So far, I’ve been writing about this like it’s a normal movie, like it wasn’t directed by an absolute degenerate madman, but that’s because I’ve been saving it up. There is almost no way for me to prepare you in print for just how deranged Nispel’s work really is. First, there’s the 3D. He’s like a Nazi scientist, determined to see just how much 3D the human brain can withstand before exploding. From the very first frame, there’s constantly something flying straight at the viewer. More than that, though, this movie absolutely wallows in bloodshed. I’m not timid about onscreen mayhem at all, but this just feels dirty. The film opens with a shot of a baby floating in uteri, and then pulls back to reveal that Conan’s pregnant mother is actually on a battlefield, in the middle of a massive battle, and another warrior slashes her across her distended belly. As she lays back to die, Perlman pulls a fairly obvious rubber baby out, holds it in her face, and bellows, “NAME YOUR SON!” As she manages to gasp “Conan” before dying, Perlman holds the baby aloft, and we’re off and running. You can bet that if his birth is that bloody, things only get worse from there. Or better. Just depends on your point of view.
There were walkouts when I saw it. There’s a character who gets his nose chopped off early in the film, and later, when Conan finds him again, he interrogates the guy by jamming his finger into his open nasal cavity up to the second knuckle, causing the guy to shake and wet himself. There were two women in front of me who jumped up and ran for the door, one of them on shaky legs, desperate not to see any more. I can only imagine that for many people, this film will test their threshold. I’ve certainly seen more violent movies, but not mainstream fantasy films. There’s a PG-13 vibe that’s been a big part of the genre for a while now, due in no small part to the success of things like “Lord Of The Rings” and “Harry Potter.” This goes in the exact opposite direction, full force. And, yes, that is appropriate considering the property, but it’s still a shock to the system.
I wasn’t sure how far the film would push the fantasy side of things, but rest assured, there are monsters and there is magic, and things get very, very weird at times. Some of the dialogue is laugh-out-loud silly, the score by Tyler Bates is so unrelenting that I felt like filing assault charges, and I’m not sure I really believe the world that Chris August designed as a cohesive whole. Even so, there’s an undeniable energy to the thing, especially in the action cutting , and it looks sharp thanks to cinematographer Thomas Kloss. I would say this is probably the most entertaining film Nispel has made so far. I’m not a fan of his remake of “Texas Chainsaw Massacre” at all, and I think “Pathfinder” is a film of botched ideas and execution. At least his “Friday the 13th” had an energetic first half, and it seemed to be a step in the right direction for him. With this, I’m not sure what to make of the guy. I want to applaud anyone crazy enough to hire an uncredited Morgan Freeman to narrate the film, and I look forward to the eventual mash-up videos where someone takes this narration and slaps it on “March Of The Penguins” or “Shawshank Redemption,” but that choice is so bizarre that I almost feel like I dreamed it, like it can’t actually have happened.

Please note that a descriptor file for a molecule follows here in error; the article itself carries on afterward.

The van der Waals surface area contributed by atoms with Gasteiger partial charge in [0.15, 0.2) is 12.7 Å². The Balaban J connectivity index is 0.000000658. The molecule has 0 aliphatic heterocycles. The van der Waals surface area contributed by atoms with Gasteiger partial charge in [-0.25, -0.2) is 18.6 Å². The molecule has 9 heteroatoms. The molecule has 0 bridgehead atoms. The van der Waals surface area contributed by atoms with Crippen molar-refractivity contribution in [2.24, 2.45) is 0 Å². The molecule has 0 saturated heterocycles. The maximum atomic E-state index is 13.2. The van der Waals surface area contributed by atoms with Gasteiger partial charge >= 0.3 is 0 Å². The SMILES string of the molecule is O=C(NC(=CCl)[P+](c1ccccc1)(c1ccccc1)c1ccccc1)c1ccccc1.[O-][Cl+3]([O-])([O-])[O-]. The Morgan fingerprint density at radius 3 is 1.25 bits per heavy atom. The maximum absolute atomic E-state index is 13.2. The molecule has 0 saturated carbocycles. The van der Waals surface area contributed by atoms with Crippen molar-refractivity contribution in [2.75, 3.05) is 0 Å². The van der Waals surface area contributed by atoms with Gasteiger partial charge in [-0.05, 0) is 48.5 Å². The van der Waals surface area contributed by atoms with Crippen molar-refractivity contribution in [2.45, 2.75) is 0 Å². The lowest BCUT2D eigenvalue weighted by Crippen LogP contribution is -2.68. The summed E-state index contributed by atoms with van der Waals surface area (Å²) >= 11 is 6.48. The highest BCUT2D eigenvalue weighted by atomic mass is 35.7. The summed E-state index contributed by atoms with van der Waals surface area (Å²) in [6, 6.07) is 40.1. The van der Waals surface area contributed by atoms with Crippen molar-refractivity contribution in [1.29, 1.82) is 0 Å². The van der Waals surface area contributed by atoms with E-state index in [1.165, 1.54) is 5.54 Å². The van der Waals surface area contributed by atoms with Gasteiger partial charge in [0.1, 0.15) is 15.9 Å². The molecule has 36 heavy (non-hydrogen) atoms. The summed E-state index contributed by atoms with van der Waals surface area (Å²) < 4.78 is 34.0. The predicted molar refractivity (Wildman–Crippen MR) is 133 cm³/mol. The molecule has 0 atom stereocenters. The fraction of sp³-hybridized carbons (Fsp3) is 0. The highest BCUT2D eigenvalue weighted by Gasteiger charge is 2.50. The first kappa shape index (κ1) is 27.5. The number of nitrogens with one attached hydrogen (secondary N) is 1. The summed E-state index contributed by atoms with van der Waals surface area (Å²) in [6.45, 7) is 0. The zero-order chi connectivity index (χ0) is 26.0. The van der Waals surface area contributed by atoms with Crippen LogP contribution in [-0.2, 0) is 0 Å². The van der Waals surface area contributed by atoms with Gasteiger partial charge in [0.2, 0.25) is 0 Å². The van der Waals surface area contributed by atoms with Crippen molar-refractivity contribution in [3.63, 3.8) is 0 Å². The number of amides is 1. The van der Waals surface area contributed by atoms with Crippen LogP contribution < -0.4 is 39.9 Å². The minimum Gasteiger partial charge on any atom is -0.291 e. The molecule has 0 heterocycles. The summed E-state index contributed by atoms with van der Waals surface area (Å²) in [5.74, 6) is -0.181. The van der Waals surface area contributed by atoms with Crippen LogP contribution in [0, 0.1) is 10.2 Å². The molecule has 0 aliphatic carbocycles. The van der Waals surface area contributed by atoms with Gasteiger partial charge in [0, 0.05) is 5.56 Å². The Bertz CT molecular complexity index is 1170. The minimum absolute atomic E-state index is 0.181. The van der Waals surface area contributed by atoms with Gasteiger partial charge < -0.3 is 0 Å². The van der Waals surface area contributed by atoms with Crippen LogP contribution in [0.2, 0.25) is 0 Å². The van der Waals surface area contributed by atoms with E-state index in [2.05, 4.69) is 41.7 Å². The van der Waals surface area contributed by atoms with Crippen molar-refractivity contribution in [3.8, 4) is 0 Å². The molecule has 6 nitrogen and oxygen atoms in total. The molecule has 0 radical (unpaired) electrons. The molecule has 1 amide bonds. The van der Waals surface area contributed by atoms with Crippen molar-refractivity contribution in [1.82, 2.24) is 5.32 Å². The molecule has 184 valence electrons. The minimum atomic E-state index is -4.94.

The last point I’d like to make is that this film makes a very strange, almost unthinkable mistake. When you’re painting in archetype this big and broad, you need to make things very clear, very black and white. Your good guys need to be very good. Your bad guys need to be very bad. Conan is a barbarian, yes, but he is driven by a very simple, easy moral code. He inspires loyalty and love because he follows his own heart, and he does what is right. In this film, his motivation is exactly the same as the motivation of the bad guy, and frankly, they never make the case that Conan has any more of a moral right to win than Khalar Zym does. It’s arbitrary good and bad instead of anything that the audience can genuinely invest in, and it’s really misguided.
I am flabbergasted at the mere existence of this movie. I’m almost not sure what letter grade to give it. It’s so disturbing that it’s impossible to stop watching, but I can’t honestly say that it works as a movie in any convention sense. You almost have to see it for yourself just so you understand what Nispel has done. What is good in life? Not “Conan The Barbarian.”
“Conan The Barbarian” opens this Friday, and guts will be spilled. Everywhere.